Mary McFarland who was 31 years old originally from Elmhurst. She was working at the Yorktown mall when she started to complain about a headache and took some Tylenol. She collapsed on the ground a few minutes later a co-worker called 9-1-1. McFarland was taken to the hospital and she died around 9 p.m. that same night.
In the span of less than one week seven people, many of whom were unconnected, died under mysterious circumstances and investigators were baffled. However, thanks to some rather astute investigators and medical staff an explanation was found before too long, which resulted in panic sweeping the entire country.
They found that cyanide was involved. This was discovered because one of the paramedics who went to the Janus’s, called up former nurse Helen Jensen asking if she could investigate their house to find a possible cause. While searching the home she found a receipt in the trash for Tylenol and then found the bottle of Tylenol counted out all the pills and noticed that only six were missing. The exact amount the three people would take. An intuition established that this was the cause of the deaths.
The containers of Tylenol were given to the police for testing. Due to the symptoms of the victims, the medical examiner already had a feeling that cyanide was involved before the results came back. Cyanide is an asphyxiant, meaning it cuts off your respiratory system, victims usually report headaches, dizziness, and confusion minutes after being poisoned and this lined up exactly with what happened to the victims. The examiner called the investigator that night and told him to smell the Tylenol in all the containers, and when he said they smell like almonds they both knew what it was; cyanide smells like almonds.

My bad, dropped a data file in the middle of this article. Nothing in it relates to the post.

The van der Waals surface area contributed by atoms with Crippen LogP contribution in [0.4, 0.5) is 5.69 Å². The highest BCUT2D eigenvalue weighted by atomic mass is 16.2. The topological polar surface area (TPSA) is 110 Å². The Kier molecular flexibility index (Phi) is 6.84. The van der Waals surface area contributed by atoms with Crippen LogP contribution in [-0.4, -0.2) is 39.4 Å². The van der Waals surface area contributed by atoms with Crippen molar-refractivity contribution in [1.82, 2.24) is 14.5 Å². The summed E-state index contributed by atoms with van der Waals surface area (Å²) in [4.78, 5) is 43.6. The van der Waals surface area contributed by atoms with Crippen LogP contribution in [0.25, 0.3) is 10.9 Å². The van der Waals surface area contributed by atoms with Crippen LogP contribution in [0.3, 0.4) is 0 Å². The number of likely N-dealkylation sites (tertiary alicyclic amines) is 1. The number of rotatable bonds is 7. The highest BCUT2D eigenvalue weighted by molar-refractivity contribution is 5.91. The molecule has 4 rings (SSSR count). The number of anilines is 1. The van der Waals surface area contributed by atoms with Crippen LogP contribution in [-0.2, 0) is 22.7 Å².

More tests were done and traces of cyanide were found in all the victim’s bodies as well as in the Tylenol containers. Investigators soon found that each pill the victim took contained 1,000 times the dose necessary to kill someone. After this, the public had to be informed which caused mass panic. Authorities used news outlets to share the warnings. Police officers also went door to door collecting people’s Tylenol. Both fire trucks and police cruisers drove down the street with loudspeakers ordering people not to take Tylenol.
The manufacturer of Tylenol, Johnson & Johnson, handled the situation well, offering a $100,000 reward for information about who could have done it. They recalled 31 million bottles of Tylenol and tested 1.5 million bottles themselves. In total, the event cost Johnson & Johnson over $1 million, but in the end, it was worth it. They found three more unopened bottles that had cyanide in them, one of them was in a person’s home, one still on a store shelf, and the third was bought but then returned. They also made the new bottles of Tylenol tamper-proof.
Forty years later, the investigators who originally worked on the case reopened it; they believe they might have found out who did it. However, they refuse to have the information released to the public.
By: Zaylah De La Torre
FOX 32 CHICAGO: Chicago Tylenol murders: A look back 40 years later By: FOX 32 News
Crime Museum: CHICAGO TYLENOL MURDERS
Chicago Tribune: At Will Media and the Chicago Tribune to launch ‘Unsealed: The Tylenol Murders’ By: Chicago Tribune
Featured Image Courtesy of of Katy Warner Flickr – Creative Commons License
Inset Image Courtesy of R Boed of Flickr – Creative Commons License